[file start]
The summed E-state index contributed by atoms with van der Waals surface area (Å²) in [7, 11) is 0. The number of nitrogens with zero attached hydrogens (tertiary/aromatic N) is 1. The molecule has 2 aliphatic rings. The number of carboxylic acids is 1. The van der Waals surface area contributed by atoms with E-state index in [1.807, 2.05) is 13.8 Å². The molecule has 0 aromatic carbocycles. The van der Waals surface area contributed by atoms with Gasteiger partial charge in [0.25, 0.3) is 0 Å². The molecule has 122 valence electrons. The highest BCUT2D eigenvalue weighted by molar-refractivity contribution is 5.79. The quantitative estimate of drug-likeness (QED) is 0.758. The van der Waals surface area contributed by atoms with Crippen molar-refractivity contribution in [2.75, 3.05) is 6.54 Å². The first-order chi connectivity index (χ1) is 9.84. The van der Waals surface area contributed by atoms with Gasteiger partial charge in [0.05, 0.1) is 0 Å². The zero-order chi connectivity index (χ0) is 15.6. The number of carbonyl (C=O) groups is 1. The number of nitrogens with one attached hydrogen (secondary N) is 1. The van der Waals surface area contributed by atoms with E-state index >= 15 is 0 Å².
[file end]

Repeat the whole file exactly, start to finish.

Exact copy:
The summed E-state index contributed by atoms with van der Waals surface area (Å²) in [7, 11) is 0. The number of nitrogens with zero attached hydrogens (tertiary/aromatic N) is 1. The molecule has 2 aliphatic rings. The number of carboxylic acids is 1. The van der Waals surface area contributed by atoms with E-state index in [1.807, 2.05) is 13.8 Å². The molecule has 0 aromatic carbocycles. The van der Waals surface area contributed by atoms with Gasteiger partial charge in [0.25, 0.3) is 0 Å². The molecule has 122 valence electrons. The highest BCUT2D eigenvalue weighted by molar-refractivity contribution is 5.79. The quantitative estimate of drug-likeness (QED) is 0.758. The van der Waals surface area contributed by atoms with Crippen molar-refractivity contribution in [2.75, 3.05) is 6.54 Å². The first-order chi connectivity index (χ1) is 9.84. The van der Waals surface area contributed by atoms with Gasteiger partial charge in [0.05, 0.1) is 0 Å². The zero-order chi connectivity index (χ0) is 15.6. The number of carbonyl (C=O) groups is 1. The number of nitrogens with one attached hydrogen (secondary N) is 1. The van der Waals surface area contributed by atoms with E-state index >= 15 is 0 Å².